Friday, March 04, 2011

Friday is pie and print media day

I came into Lerwick on the early bus this morning. Buses, really - the 07.35 from Hillswick to Brae (10 miles) then the main Mossbank commuter run into Lerwick. There's always a degree of weary grumpiness on said vehicle; and who can blame any of us for being irritable at that time of day, especially when you're battling for a seat on an urban low-level pantechnicon that seems somewhat unsuited to a rural, 25-mile run with loads of braking for sheep? A bus where today, several - humans, not sheep - had to stand most of the way?

Actually, while waiting for the Hillswick feeder service I met old friend and neighbour Scott, out walking his dog and waiting for 'da pipper' (the paper) to arrive. Not that Scott has a Shetland accent, being from England via Edinburgh. He likes to watch the traffic queue building up outside our community shop, as people wait for the arrival of The Shetland Times on the post van. In Shetland, despite local radio, an alternative online news service (The Shetland News) and its own regularly updated website, the arrival of the new Shetland Times, in tabloid newsprint form, every Friday, is the media event of the week.

All over the islands you can see vans and cars parked up of a Friday, their drivers hidden behind the full-colour, locally printed paper.  First call is always the Births, Marriages and Deaths section, followed by the advertising (which always makes me wonder if the old newspaper habit of putting these on the front page was, in fact, psychologically correct). And then the rest, including one of the biggest sports sections of any weekly, though there are some unusual forms of competition in there ('Laurenson to fore in radio car event'. )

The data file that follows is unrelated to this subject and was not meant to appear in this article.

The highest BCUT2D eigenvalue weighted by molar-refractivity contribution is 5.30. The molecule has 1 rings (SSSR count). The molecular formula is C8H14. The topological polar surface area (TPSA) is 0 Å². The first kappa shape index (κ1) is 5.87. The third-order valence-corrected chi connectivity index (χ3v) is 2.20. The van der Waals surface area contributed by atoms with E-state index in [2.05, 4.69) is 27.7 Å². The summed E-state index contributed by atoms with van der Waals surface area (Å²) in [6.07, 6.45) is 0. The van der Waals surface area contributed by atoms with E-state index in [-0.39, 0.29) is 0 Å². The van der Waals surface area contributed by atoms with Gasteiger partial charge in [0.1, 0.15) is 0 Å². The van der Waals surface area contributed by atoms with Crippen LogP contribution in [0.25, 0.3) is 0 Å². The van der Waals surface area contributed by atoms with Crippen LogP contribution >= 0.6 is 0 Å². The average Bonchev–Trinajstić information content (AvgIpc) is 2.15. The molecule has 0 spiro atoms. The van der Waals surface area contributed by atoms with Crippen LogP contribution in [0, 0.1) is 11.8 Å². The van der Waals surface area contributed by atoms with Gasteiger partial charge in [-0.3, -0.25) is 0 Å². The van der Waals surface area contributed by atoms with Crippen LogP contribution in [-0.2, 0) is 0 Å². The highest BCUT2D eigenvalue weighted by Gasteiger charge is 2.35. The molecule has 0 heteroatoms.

There are around 23,000 people in Shetland, and the Times sells between 11,000 and 12,000 print copies. It's editorial department is well resourced, paid and staffed. It makes loads of money. And it's a good, serious newspaper, independent of tone and, still family owned, very much part of the community that gave birth to and still sustains it.

One of my jobs as communications consultant to Shetland Islands Council is to look at the way we can use the internet and social media to communicate more effectively with the community, and there's no doubt that the likes of Facebook and Twitter, not to mention blogs, RSS feeds and participation in community forums such as Shetlink  can provide certain advantages. Yet the ubiquity of the Shetland Times of a Friday morning, in almost every shop you can think of, from bakeries to butchers to ship's chandlers, and its value as an artefact (it's hoarded, re-read, kept, lent) always makes me wonder at those media statistics claiming that local print is on the way out. Not in Shetland. Surely, in an insular but scattered rural community, print will retain its power and value?

Having said that, my bus journey was spent in the company of today's Guardian, unavailable in the islands in print form until late morning. Using software called Calibre, each morning's Guardian is automatically downloaded to my Kindle e-reader, free. It's transformed my day. I no longer buy print dailies, except in dire necessity. 

But I still bought a Shetland Times in Malcolmson's bakery this morning, along with a mutton pie and Chelsea bun. Sometimes old forms of sustenance are best.


Andy said...

My local newspaper, the Congleton Chronicle, remains gloriously independent and still fills pages 2 and 3 with community advertising - anything from the local carpet shop having a sale to a coffee morning or 70s night at the pub. It works, because it's the first thing people want to know when they open the paper. "News" is over-rated.

Anonymous said...

I also love the Shetland Times when I am at my Granny's house - I read it all as if I know all the people being spoken about....

Anonymous said...

it's a good, serious newspaper, independent of tone

Could you get that to have word with the Oban Times please?

Jane said...

Three years ago friends and I went on the Hurtigruten ferry/cruise round the North Cape of Norway. Each small town or village we called at was anounced in terms of its population, own local newspaper and readership. Often they were only a few thousand folk.